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Donna Quan, Director of Education of the Toronto District School Board, during a press conference in Toronto, October 23 2013.Fernando Morales/The Globe and Mail

Donna Quan is stepping down as the top-ranking staffer of the Toronto District School Board amid lingering controversy over her leadership.

For the next 20 months, until her TDSB employment contract expires, Ms. Quan will be seconded to York University, where she will conduct a study for the provincial government on how school boards across Ontario can collect better demographic information on their students.

TDSB trustees struck a committee at a special board meeting on Monday to find a successor to Ms. Quan. She will remain at the school board until Dec. 11, when the committee expects to appoint an interim director of education.

School board sources said the organization could not adequately address the dysfunction gripping the TDSB as long as Ms. Quan remained at the helm.

During her nearly three years as education director, Ms. Quan has been a polarizing force. The veteran educator's many supporters praise her strong work ethic. But her tenure has also been marked by tumultuous events: police officers outside a boardroom to keep trustees from threatening staff and each other; the departure of former chair Chris Bolton five months before his term expired; and protests on the board's front lawn over a now-cancelled Confucius Institute partnership with the Chinese government.

The board deteriorated so thoroughly that the province stepped in. In a report earlier this year commissioned by Education Minister Liz Sandals, consultant Margaret Wilson chronicled a litany of problems at the board, including micromanaging by Ms. Quan and fears among many employees that their e-mails and telephone calls are monitored.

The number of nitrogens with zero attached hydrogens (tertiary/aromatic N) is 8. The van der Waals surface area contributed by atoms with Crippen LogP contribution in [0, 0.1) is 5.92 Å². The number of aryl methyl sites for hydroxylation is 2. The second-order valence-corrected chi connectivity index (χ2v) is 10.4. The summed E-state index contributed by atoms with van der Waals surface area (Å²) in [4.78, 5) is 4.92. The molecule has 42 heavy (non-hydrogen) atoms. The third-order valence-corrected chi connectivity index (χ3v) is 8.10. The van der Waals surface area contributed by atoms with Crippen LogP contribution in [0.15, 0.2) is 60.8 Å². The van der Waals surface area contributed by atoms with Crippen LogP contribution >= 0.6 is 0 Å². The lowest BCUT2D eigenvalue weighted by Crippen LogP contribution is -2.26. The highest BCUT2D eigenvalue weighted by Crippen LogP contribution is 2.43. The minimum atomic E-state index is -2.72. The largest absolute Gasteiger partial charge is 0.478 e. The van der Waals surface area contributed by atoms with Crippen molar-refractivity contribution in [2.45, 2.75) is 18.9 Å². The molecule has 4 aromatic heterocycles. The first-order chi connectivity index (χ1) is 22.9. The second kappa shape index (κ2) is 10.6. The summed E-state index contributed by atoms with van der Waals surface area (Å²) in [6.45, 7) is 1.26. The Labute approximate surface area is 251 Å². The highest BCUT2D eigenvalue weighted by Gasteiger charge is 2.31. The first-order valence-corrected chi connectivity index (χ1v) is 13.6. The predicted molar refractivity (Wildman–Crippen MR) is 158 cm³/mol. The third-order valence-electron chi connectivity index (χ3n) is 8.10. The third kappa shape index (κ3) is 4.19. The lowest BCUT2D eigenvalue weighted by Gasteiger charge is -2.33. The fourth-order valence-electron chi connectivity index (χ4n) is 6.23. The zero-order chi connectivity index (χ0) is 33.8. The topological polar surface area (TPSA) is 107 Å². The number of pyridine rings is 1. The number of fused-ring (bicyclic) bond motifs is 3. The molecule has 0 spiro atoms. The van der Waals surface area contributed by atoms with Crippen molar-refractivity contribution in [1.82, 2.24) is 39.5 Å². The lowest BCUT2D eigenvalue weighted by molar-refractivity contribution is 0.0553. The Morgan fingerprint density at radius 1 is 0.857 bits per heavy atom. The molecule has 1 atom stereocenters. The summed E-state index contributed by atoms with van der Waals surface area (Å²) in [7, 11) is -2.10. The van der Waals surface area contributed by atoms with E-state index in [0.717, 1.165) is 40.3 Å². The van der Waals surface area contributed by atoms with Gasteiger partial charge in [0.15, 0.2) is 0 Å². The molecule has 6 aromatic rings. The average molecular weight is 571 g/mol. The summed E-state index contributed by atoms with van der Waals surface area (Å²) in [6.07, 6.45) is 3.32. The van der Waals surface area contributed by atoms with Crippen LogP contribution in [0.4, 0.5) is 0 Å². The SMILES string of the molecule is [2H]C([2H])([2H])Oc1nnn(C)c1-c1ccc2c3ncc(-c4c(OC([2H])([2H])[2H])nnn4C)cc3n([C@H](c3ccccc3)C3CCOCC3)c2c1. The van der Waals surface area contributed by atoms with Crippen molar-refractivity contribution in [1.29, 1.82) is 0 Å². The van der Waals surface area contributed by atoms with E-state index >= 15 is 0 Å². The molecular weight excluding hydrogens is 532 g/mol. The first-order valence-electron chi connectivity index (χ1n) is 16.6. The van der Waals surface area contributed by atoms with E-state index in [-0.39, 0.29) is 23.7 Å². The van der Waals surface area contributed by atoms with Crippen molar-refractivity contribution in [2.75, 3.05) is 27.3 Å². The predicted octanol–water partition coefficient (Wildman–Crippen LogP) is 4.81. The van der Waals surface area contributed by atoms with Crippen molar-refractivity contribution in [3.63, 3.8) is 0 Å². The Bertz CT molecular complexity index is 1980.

Ms. Wilson's findings prompted the government to set up a panel of civic leaders and former trustees to examine whether governance problems at the TDSB are rooted in its size. The panel documented many of the same problems as Ms. Wilson, according to sources.

Ms. Sandals has not said when she plans to release the panel's report. As for Ms. Quan, her secondment to York provides a "graceful way out" for her and the trustees, Ms. Wilson said in an interview.

Trustee Pamela Gough said Ms. Quan's departure will help the school board make a fresh start. "I think it's a dignified exit and it's a chance for the TDSB to turn the page," Ms. Gough said.

Ms. Quan assumes her new duties on Dec. 15 at York, where she will report directly to the deputy education minister. As a senior adviser to the government and an adjunct professor at York's faculty of education, Ms. Quan will lead a study on the feasibility of requiring all school boards in Ontario to collect the same type of detailed demographic information on students pioneered by the TDSB.

TDSB chair Robin Pilkey described Ms. Quan in a statement as a "passionate and committed advocate for public education."

Ms. Quan said in a message to all employees on Monday evening that she is leaving the TDSB with "mixed emotions" after working there in various roles for three decades. "My time at the TDSB has been one of the most rewarding experiences of my career," she said. Under her TDSB contract, which expires in August, 2017, Ms. Quan earns an annual salary of $272,000.

Ms. Sandals said the province hopes to use census data in the research project led by Ms. Quan to help address why students in some areas do better than students in others. The minister said the TDSB conducts the largest survey of student achievement and well-being in Canada.